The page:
A coalition of nonprofits wants the state to take a hard line against exploitative financial companies. Gov. Andrew Cuomo has nominated Linda Lacewell to take over leadership of the state Department of Financial Services following the departure of Maria Vullo, who has led the agency for the past three years. A Feb. 4 letter endorsed by groups such as The Legal Aid Society, New Economy Project, VOCAL-NY and the Western New York Law Center urges more state action on a variety of issues, including:
- Cracking down on predatory lending practices
- Maintaining strict rules on online lenders
- Keeping payday lenders out of the state
- Examining predatory commercial bail bonds
- Investigating abuses in the commercial bail bond industry.
- Streamlining the chartering of community development credit unions
A total of $7.5 million in new state funding is available for addiction services. The funding will come through the state Office of Alcoholism and Substance Abuse Services, according to a Feb. 6 press release from the Office of the Governor. About $5.25 million will fund medication-assisted treatment and an additional $2.2 million will go toward prevention strategies. The full requests for applications can be viewed here.
St. Vincent’s Services is helping the New York City Administration for Children’s Services with a youth reception center. The nonprofit has secured a $4.42 million contract from the agency for the center, according to the City Record. Connect, Inc. has secured a $600,000 contract from the agency for violence prevention programming. DDRT Apex will provide $150,000 worth of “cleaning services for detention” on behalf of ACS. New York Legal Assistance Group won a $3.34 million contract from the Department of Social Services to fund the Homelessness Prevention Law Project.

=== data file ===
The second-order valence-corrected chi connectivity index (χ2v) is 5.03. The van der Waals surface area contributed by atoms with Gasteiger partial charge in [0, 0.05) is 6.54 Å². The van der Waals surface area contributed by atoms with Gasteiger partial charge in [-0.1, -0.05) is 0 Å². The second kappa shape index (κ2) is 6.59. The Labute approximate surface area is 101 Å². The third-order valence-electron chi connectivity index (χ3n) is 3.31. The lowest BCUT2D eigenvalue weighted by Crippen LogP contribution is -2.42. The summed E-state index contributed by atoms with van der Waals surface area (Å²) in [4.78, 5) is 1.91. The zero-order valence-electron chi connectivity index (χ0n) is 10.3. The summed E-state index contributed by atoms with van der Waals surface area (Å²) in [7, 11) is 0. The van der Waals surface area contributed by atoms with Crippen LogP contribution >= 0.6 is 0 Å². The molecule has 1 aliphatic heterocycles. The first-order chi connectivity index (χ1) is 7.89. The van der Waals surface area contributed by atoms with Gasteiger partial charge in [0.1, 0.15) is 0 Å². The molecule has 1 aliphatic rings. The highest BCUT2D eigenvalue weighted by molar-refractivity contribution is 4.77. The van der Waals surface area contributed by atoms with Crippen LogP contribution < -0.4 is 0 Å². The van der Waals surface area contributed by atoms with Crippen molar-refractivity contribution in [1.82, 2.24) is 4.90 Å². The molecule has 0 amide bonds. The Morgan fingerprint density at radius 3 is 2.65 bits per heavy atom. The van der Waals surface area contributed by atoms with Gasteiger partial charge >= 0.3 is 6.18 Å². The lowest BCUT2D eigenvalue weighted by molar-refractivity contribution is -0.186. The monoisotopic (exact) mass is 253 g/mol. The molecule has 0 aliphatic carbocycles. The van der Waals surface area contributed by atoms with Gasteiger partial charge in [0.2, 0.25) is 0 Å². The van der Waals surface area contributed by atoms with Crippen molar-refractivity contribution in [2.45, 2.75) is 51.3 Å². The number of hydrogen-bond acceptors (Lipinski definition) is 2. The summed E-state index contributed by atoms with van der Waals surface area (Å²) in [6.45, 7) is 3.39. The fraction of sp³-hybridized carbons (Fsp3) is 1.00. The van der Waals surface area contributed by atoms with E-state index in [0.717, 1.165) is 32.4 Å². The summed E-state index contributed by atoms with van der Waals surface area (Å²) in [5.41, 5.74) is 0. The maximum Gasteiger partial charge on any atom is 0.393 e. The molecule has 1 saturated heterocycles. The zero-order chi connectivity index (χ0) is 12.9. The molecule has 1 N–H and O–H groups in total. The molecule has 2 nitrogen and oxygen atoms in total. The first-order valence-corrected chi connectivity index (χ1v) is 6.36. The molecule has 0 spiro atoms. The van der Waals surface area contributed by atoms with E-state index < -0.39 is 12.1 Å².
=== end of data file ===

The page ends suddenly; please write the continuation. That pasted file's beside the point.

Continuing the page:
FPWA has released an online tool today to help nonprofits track federal funding to New York City social services. The Federal Funds Tracker uses interactive charts to outline how dozens of federal grants make their way to the city Administration for Children’s Services, Department of Social Services, Department of Youth and Community Development and the Department for the Aging. These four agencies – which receive a large portion of their funding from the federal government – were included in the tool in order to keep its scope manageable, but future versions of it could feature additional agencies, according to the FPWA.
“The Federal Funds Tracker was devised nearly two years ago to complement efforts by our members, advocates, and policymakers to defend against steep cuts to critical supports,” says Derek Thomas, FPWA Senior Fiscal Policy Analyst. “That threat still exists under the current administration. Following the historic 2018 election, however, we are hopeful the Tracker will support the efforts of our congressional delegation to reverse course on a decade of austerity and misplaced priorities.”
An analysis of federal funding also accompanies the release of the tracker. It finds that the four agencies have mostly weathered a steep decline in federal grants since fiscal year 2010, adjusting for inflation:
- The Administration for Children’s Services’ federal grants have fallen by $233 million, or 19 percent.
- Federal grants have increased by $211 million (14 percent) to the Department of Social Services.
- The Department of Youth and Community Development’s federal grants have fallen by $45 million, or 58 percent.
- The Department for the Aging’s federal grants have fallen by $9 million, or 12 percent.